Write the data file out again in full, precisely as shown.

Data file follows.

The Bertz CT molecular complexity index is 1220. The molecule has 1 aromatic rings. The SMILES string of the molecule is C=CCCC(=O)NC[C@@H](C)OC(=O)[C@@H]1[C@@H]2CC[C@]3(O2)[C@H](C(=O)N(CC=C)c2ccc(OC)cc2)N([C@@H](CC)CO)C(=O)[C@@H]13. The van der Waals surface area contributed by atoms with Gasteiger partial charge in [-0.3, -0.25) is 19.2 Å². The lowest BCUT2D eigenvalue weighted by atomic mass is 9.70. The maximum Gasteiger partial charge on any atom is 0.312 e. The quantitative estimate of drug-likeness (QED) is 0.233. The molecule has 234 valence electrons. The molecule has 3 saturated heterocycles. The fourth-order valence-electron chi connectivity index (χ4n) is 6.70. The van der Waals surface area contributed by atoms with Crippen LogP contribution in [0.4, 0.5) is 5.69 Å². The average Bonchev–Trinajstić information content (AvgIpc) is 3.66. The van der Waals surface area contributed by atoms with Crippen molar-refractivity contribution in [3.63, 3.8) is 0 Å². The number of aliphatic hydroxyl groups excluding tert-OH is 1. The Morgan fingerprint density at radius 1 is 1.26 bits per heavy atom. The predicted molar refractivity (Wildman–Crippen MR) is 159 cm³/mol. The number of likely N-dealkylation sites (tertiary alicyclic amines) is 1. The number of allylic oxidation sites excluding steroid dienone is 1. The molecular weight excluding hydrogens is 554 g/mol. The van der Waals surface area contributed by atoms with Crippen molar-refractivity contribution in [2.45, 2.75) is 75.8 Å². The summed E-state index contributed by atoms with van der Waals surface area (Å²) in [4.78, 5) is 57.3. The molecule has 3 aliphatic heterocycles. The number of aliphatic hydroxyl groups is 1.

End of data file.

The Bertz CT molecular complexity index is 1220. The molecule has 1 aromatic rings. The SMILES string of the molecule is C=CCCC(=O)NC[C@@H](C)OC(=O)[C@@H]1[C@@H]2CC[C@]3(O2)[C@H](C(=O)N(CC=C)c2ccc(OC)cc2)N([C@@H](CC)CO)C(=O)[C@@H]13. The van der Waals surface area contributed by atoms with Gasteiger partial charge in [-0.3, -0.25) is 19.2 Å². The lowest BCUT2D eigenvalue weighted by atomic mass is 9.70. The maximum Gasteiger partial charge on any atom is 0.312 e. The quantitative estimate of drug-likeness (QED) is 0.233. The molecule has 234 valence electrons. The molecule has 3 saturated heterocycles. The fourth-order valence-electron chi connectivity index (χ4n) is 6.70. The van der Waals surface area contributed by atoms with Crippen LogP contribution in [0.4, 0.5) is 5.69 Å². The average Bonchev–Trinajstić information content (AvgIpc) is 3.66. The van der Waals surface area contributed by atoms with Crippen molar-refractivity contribution in [3.63, 3.8) is 0 Å². The number of aliphatic hydroxyl groups excluding tert-OH is 1. The Morgan fingerprint density at radius 1 is 1.26 bits per heavy atom. The predicted molar refractivity (Wildman–Crippen MR) is 159 cm³/mol. The number of likely N-dealkylation sites (tertiary alicyclic amines) is 1. The number of allylic oxidation sites excluding steroid dienone is 1. The molecular weight excluding hydrogens is 554 g/mol. The van der Waals surface area contributed by atoms with Crippen molar-refractivity contribution in [2.45, 2.75) is 75.8 Å². The summed E-state index contributed by atoms with van der Waals surface area (Å²) in [4.78, 5) is 57.3. The molecule has 3 aliphatic heterocycles. The number of aliphatic hydroxyl groups is 1.